At the opening of the legal year on 5 January 2015, the Singapore International Commercial Court (“SICC”) was officially launched by the Chief Justice of Singapore, Mr Sundaresh Menon. The launch of the SICC aims to further promote Singapore as a neutral forum for international dispute resolution, alongside the Singapore International Arbitration Centre which started more than a decade ago, and the Singapore International Mediation Centre which launched in November 2014. The SICC is a division of the Singapore High Court and has the same powers as the High Court. The Panel of SICC Judges currently consists of 15 Singapore Judges and 11 International Judges.
The SICC is a court-based dispute resolution mechanism and is an alternative to arbitration, which has been the primary means of international commercial dispute resolution. The SICC would be suitable in cases involving multiple parties or where the dispute may not be arbitrable, which includes special torts arising from contract, international intellectual property or trust disputes. Like arbitration, parties are able to opt into the SICC regime by including a dispute resolution clause giving the SICC jurisdiction. However, cases within the High Court’s jurisdiction can also be transferred to the SICC by the Chief Justice and this may be done without the consent of the parties.
SICC vs. Arbitration
The following are brief highlights of the distinction between SICC and arbitration proceedings:
Decisions of the SICC can be appealed to the Court of Appeal and parties are free to agree to limit or vary the scope of appeal. In contrast, there is a limited right of appeal in arbitration as provided for in the Arbitration Act and the International Arbitration Act.
Joinder of Parties
SICC has the power to join third parties to the proceedings even if they did not submit to its jurisdiction under a written jurisdiction agreement, i.e. without consent. There is no requirement that the claims by or against a person sought to be joined to the action must be of an international and commercial nature. In contrast, third parties cannot be joined to arbitration proceedings without consent since arbitration is founded on consent.
Cases before the SICC are not bound by domestic rules of evidence and the court may specify applicable rules of evidence, to the extent provided for in the Rules of Court. For example, questions of foreign law can be determined on the basis of submissions rather than through expert evidence, which is traditionally required under Singapore’s laws of evidence. In addition, parties may make an application for other rules of evidence to apply whether they are found in foreign law or otherwise.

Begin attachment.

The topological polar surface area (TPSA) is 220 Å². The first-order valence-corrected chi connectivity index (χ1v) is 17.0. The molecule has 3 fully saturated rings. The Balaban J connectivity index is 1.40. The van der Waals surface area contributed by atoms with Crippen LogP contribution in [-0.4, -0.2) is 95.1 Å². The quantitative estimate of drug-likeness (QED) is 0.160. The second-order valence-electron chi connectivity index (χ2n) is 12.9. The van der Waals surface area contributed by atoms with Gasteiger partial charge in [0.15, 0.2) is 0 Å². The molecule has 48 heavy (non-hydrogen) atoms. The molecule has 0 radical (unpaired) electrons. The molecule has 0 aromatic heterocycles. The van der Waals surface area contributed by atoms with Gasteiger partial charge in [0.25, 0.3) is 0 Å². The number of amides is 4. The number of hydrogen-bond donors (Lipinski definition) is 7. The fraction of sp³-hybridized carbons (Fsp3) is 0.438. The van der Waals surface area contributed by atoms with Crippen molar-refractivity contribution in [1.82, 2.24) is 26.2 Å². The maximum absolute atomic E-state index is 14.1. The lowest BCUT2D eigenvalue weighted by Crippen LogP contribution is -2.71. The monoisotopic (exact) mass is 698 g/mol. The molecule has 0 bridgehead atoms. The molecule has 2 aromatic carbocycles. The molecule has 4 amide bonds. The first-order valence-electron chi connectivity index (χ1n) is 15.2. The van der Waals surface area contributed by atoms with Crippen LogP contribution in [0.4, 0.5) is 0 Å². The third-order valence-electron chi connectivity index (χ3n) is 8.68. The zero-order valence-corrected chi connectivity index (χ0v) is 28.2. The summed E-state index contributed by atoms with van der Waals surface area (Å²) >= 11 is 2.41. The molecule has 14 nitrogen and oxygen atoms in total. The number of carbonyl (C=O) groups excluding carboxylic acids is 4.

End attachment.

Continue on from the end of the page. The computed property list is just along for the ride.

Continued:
SICC judgments are ultimately Singapore court judgments and thus face the same difficulties with regards enforcement in foreign jurisdictions. In contrast, there is an obligation on Contracting States of the 1958 New York Convention to recognise the arbitral awards as binding and to enforce them in accordance with their rules of procedure. There are currently 149 Contracting States, all of which allow arbitral awards issued in another Convention State to be enforced as a matter of course.
Even though there are challenges faced by the SICC, especially with regards enforcement of its judgments in foreign jurisdictions, the SICC fulfils a very important function which is lacking in the region – a court-based dispute resolution mechanism specialising in the settlement of international commercial disputes. The launch of the SICC is welcomed and will definitely increase the profile of Singapore as a dispute resolution center and contribute to the development of Singapore law and Singapore legal services.
This update is for general information only and is it not intended to constitute legal advice. JTJB has made all reasonable efforts to ensure the information provided is accurate at the time of publication.
Deputy Managing Partner
JTJB Singapore Office